Market Research Report
Vision 2025 - Healthcare in the Smart Home
|Published by||Frost & Sullivan||Product code||662129|
|Published||Content info||149 Pages
Delivery time: 1-2 business days
|Vision 2025 - Healthcare in the Smart Home|
|Published: June 27, 2018||Content info: 149 Pages||
Opportunities Lie in the Integration of Big Data, AI, Aging-in-Place, Disease Management, and Wellness to Optimize a Single Consumer Health Platform
Smart homes are no longer an emerging concept. Consumers are not only warming up to the idea but also buying home automation products. Smart speakers seem to be the favorite, with sales jumping from a meager 6 million units in 2016 to a whopping 33.2 million units in 2017. The developing ecosystem of home automation products that each of these current smart speakers provides is encouraging the sale of related lighting, energy and home security products.
Growing alongside this trend is the potential for healthcare services to be provided in a smart home. In fact, several health services being can be integrated with existing smart home infrastructure: telehealth, remote patient monitoring, simple medication reminders, or answers to health information queries. But the true potential of a smart home that offers care lies in identifying the unique health needs of each individual residing in a home-from infants or the elderly-and serving those unique needs simultaneously.
In the future, the true smart home (which will evolve from the current ‘connected home'), and the further evolved ‘intelligent homes' will be able to do this with ease, and monitor the entire health and wellness of all residents enabling a proactive approach to care, instead of reactive. For now, the homes can serve the needs of aging-in-place, chronic disease management and post-acute care. Naturally, the current ecosystem is somewhat fragmented, operating in silos. However, a platform integration of multiple health-related services with other non-health, consumer related services will be the next step for most vendors serving this space; for example, motion sensors can automatically turn up the lights for senior grandmother in an aging-in-place scenario.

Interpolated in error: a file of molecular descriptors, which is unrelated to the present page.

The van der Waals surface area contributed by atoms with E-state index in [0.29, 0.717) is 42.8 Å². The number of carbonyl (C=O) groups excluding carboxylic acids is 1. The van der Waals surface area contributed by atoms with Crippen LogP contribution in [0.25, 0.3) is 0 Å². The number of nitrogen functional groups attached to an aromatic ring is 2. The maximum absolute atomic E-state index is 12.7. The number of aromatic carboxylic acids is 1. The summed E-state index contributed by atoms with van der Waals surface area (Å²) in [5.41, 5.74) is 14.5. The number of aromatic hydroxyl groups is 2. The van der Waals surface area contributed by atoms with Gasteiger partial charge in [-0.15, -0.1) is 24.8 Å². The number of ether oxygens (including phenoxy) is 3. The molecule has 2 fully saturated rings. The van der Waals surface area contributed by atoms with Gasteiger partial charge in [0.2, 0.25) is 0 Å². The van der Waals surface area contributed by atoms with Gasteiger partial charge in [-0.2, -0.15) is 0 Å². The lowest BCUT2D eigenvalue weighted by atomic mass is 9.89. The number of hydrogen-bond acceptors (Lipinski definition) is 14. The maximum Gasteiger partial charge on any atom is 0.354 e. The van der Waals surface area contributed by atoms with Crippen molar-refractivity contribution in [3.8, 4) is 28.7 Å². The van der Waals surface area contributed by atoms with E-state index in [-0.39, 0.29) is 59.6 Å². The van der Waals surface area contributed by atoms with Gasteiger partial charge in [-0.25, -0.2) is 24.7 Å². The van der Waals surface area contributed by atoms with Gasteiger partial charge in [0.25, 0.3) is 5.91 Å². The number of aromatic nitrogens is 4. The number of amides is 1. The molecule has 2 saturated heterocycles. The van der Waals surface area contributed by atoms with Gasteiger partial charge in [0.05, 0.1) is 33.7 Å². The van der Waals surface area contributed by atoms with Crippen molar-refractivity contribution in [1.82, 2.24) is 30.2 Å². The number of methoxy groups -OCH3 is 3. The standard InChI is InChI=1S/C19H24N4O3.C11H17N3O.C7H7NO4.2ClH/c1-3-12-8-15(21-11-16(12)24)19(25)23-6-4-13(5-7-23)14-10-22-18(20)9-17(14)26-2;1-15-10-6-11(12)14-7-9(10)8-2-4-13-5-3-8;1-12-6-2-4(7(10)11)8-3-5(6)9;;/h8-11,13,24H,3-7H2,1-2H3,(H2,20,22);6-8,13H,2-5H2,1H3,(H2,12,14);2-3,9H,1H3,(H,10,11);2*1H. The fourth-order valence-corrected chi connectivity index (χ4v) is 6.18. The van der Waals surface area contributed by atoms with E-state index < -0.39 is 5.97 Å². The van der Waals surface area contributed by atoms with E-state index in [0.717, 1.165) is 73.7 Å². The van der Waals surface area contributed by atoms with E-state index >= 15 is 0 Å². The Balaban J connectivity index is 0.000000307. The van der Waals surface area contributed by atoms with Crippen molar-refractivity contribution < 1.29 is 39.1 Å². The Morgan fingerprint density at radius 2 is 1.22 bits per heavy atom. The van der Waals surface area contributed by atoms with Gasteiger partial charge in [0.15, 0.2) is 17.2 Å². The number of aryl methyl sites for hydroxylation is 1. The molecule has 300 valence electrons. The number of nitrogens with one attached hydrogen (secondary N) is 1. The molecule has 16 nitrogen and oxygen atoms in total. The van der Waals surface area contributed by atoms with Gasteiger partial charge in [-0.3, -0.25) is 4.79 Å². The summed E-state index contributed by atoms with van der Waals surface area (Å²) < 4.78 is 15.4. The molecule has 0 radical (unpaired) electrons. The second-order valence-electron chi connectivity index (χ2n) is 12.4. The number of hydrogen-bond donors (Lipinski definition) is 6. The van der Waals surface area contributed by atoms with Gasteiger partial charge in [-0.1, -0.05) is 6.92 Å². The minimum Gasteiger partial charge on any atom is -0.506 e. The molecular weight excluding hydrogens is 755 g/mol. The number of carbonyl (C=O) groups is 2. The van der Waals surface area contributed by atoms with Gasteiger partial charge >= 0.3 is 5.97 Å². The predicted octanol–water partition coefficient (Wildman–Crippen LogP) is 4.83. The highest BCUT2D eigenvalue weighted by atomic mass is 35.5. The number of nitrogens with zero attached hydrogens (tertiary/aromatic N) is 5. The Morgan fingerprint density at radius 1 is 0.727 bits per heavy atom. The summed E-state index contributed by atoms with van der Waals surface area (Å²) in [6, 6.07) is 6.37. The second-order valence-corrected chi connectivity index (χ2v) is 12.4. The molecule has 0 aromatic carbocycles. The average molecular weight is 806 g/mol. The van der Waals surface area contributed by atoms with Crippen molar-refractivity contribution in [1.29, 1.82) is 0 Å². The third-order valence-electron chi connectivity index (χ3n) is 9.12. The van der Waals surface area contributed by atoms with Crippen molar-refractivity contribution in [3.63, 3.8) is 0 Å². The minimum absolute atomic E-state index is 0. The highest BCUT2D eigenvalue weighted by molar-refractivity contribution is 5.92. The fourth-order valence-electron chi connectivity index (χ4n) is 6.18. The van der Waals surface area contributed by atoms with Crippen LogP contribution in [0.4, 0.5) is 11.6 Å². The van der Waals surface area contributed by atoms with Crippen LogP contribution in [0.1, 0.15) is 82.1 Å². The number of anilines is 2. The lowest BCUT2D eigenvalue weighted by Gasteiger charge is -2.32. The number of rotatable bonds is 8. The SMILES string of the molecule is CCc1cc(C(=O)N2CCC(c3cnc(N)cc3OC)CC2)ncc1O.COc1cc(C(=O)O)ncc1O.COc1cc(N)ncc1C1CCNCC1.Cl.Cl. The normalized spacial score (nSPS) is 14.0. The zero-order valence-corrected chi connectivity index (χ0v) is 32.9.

This study covers the concept of a smart home delivering healthcare, including the services, framework and the technology stack. It also delineates all of the resident profiles and their individual health needs that a smart home must cater to. For each of the application segments mentioned earlier, it covers the features a smart home must have to provide services for those segments. In addition, regional trends and statistics on current connected home penetration across the world have been included. Revenue forecasts for the overall smart home, as well as for the health and wellness ecosystem are provided. In addition to the ecosystem for a care delivering smart home, a spotlight on the key companies to watch in this space has been included. Finally, analyst commentary on business models, future evolution and a glimpse of the smart home providing care has been covered.